Finally, Spring Creek is the Martins’ back yard, but for more a decade, it was Ryan Dungey’s hometown race, too. Of course, he’s retired now and a lock on a first-time ballot for the AMA Motorcycle Hall of Fame, just as his primary rival Ryan Villopoto will be next year when it will be five years since he retired. Dungey always tied this race it to his River-2-River Run for St. Jude’s Children’s Hospital, and he’s doing it again this Sunday after race. He was named Grand Marshal for tomorrow’s race, and Ryan has been helping the Martins out with media all week and will be part on the broadcast tomorrow as well. Ryan is still the local hero in Minnesota, and he still acts like one, too. Here’s more on his role this weekend and Sunday’s run.
2019 SX Schedule (Matthes)
Well, I'm not exactly sure where the 2019 Monster Energy AMA Supercross schedule is. I think it's been pushed back three different times now. Normally the last few years it's released at Vegas, the final round. But this year it wasn't, and we in the media were given a few different dates on when it would come out, so truthfully, I didn't do a whole lot of digging on the where’s and when’s of the thing. But, I mean, it's been long enough, right?
So I sent a few texts to some team people and some riders and pieced together something to tweet out the other day. I'm not 100 percent on this but I think it's going to be fairly close. Looks like St Louis, Salt Lake City, Tampa and Boston could be out and New York (Met Life), Nashville, Detroit and Denver might be in. Dates are TBA and all the other cities stay the same.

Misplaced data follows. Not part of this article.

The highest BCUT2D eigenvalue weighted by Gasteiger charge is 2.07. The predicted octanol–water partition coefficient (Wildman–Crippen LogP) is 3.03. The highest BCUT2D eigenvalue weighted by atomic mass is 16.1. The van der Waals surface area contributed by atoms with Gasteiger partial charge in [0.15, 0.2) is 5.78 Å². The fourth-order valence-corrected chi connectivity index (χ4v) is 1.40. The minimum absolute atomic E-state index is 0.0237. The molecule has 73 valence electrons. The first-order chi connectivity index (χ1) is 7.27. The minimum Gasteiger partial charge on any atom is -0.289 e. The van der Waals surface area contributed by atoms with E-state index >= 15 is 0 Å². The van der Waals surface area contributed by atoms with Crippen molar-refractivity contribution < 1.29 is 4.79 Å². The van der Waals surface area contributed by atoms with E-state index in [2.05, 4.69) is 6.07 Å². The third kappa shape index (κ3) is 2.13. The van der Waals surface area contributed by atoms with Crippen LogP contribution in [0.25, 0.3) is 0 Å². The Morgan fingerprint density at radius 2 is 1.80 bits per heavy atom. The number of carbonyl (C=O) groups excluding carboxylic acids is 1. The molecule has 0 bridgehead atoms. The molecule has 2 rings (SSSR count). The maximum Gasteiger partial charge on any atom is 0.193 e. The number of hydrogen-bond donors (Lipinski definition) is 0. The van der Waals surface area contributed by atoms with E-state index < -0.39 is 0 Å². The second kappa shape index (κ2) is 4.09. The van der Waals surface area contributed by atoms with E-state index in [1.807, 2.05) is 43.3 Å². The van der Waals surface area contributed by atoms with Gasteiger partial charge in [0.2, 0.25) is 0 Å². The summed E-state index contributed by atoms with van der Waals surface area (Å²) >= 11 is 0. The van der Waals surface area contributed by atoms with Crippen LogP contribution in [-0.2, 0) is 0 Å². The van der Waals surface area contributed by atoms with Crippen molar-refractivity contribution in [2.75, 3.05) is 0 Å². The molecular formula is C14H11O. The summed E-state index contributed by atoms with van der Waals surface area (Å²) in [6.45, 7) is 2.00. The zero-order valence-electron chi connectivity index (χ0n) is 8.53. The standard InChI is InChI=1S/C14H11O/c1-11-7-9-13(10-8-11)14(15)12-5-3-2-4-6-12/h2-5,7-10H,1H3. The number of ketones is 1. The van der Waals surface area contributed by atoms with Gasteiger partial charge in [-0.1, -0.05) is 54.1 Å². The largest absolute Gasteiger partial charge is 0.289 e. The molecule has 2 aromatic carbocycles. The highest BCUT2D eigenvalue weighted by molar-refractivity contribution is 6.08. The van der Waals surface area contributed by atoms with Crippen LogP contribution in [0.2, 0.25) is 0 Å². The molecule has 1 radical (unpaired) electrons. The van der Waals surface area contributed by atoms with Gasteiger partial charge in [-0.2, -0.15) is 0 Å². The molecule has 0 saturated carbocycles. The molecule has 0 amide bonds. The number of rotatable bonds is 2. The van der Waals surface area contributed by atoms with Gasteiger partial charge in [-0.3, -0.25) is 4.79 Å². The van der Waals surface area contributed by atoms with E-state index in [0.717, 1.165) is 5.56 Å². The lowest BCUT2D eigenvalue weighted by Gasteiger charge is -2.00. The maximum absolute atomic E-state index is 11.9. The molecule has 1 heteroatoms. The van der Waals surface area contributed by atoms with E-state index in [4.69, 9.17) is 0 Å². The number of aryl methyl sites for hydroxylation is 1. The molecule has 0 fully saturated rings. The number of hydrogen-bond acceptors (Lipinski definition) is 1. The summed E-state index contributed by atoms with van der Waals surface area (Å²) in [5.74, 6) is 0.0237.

Initial thoughts are that Nashville would be way cool; I think it'll be a hit. I was at the last Denver SX in '96 and there weren’t many people there, so hopefully that changes and it's not too cold. I'm surprised Tampa was one-and-done with Feld Motor Sports HQ located there, and I thought the crowd was okay. Detroit, well, nice stadium and it'll draw a good crowd, but the pit setup sucks. Oh, and no Toronto makes me sad… As a guy who’s been on the circuit for a number of years, two new cities will be great. Let's hope the real schedule with dates and stuff comes out soon.
CHAD REED? (DC)
It was cool seeing Chad Reed pop up at the newly-dubbed Fox Raceway at Pala. He was on a Honda, but plans are still up in the air for what exactly he's going to do for the 2019 Monster Energy AMA Supercross Championship. He's also moving out of his Florida training facility, which is still on the market. His wife Ellie posted a picture of his many trophies on Instagram:
Here's hoping one of the most prolific winners in the history of supercross finds a seat for 2019 and beyond—he's still got star power and speed.
SILLY SEASON (Matthes)
Not too many moves this year for the off-season. In the 250 class, most of the factory teams will stay the same, with Marty Davalos most likely re-signing at Monster PC and them adding Garret Marchbanks to replace Joey Savatgy, who's getting a 450 spot on the big Monster Kawi team alongside Eli Tomac.